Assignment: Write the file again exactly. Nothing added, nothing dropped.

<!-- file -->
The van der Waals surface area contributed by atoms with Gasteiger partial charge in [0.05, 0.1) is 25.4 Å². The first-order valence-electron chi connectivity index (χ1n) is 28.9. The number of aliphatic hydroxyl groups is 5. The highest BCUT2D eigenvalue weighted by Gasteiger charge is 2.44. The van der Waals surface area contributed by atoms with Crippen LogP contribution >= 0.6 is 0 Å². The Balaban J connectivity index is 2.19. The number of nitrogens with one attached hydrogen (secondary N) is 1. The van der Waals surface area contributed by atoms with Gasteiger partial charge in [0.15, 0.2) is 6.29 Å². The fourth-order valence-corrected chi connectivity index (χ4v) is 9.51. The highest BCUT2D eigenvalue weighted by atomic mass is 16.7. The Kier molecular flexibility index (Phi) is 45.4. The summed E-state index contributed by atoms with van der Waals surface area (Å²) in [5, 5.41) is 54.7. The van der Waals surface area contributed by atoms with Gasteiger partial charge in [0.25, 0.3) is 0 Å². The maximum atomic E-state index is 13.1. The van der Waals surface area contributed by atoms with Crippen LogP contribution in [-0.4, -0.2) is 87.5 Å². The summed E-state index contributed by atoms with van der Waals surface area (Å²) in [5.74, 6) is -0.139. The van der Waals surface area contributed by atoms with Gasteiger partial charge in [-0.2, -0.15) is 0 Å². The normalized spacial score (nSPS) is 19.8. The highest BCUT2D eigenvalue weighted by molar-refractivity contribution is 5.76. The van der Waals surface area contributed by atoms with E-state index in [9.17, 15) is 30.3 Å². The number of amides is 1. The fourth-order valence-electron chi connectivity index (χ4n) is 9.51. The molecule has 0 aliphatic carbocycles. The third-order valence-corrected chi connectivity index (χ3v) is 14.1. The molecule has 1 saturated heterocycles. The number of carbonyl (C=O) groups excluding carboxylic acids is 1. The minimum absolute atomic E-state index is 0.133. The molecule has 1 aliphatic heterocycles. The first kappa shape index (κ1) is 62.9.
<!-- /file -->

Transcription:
The van der Waals surface area contributed by atoms with Gasteiger partial charge in [0.05, 0.1) is 25.4 Å². The first-order valence-electron chi connectivity index (χ1n) is 28.9. The number of aliphatic hydroxyl groups is 5. The highest BCUT2D eigenvalue weighted by Gasteiger charge is 2.44. The van der Waals surface area contributed by atoms with Crippen LogP contribution >= 0.6 is 0 Å². The Balaban J connectivity index is 2.19. The number of nitrogens with one attached hydrogen (secondary N) is 1. The van der Waals surface area contributed by atoms with Gasteiger partial charge in [0.15, 0.2) is 6.29 Å². The fourth-order valence-corrected chi connectivity index (χ4v) is 9.51. The highest BCUT2D eigenvalue weighted by atomic mass is 16.7. The Kier molecular flexibility index (Phi) is 45.4. The summed E-state index contributed by atoms with van der Waals surface area (Å²) in [5, 5.41) is 54.7. The van der Waals surface area contributed by atoms with Gasteiger partial charge in [0.25, 0.3) is 0 Å². The maximum atomic E-state index is 13.1. The van der Waals surface area contributed by atoms with Crippen LogP contribution in [-0.4, -0.2) is 87.5 Å². The summed E-state index contributed by atoms with van der Waals surface area (Å²) in [5.74, 6) is -0.139. The van der Waals surface area contributed by atoms with Gasteiger partial charge in [-0.2, -0.15) is 0 Å². The normalized spacial score (nSPS) is 19.8. The highest BCUT2D eigenvalue weighted by molar-refractivity contribution is 5.76. The van der Waals surface area contributed by atoms with E-state index in [9.17, 15) is 30.3 Å². The number of amides is 1. The fourth-order valence-electron chi connectivity index (χ4n) is 9.51. The molecule has 0 aliphatic carbocycles. The third-order valence-corrected chi connectivity index (χ3v) is 14.1. The molecule has 1 saturated heterocycles. The number of carbonyl (C=O) groups excluding carboxylic acids is 1. The minimum absolute atomic E-state index is 0.133. The molecule has 1 aliphatic heterocycles. The first kappa shape index (κ1) is 62.9.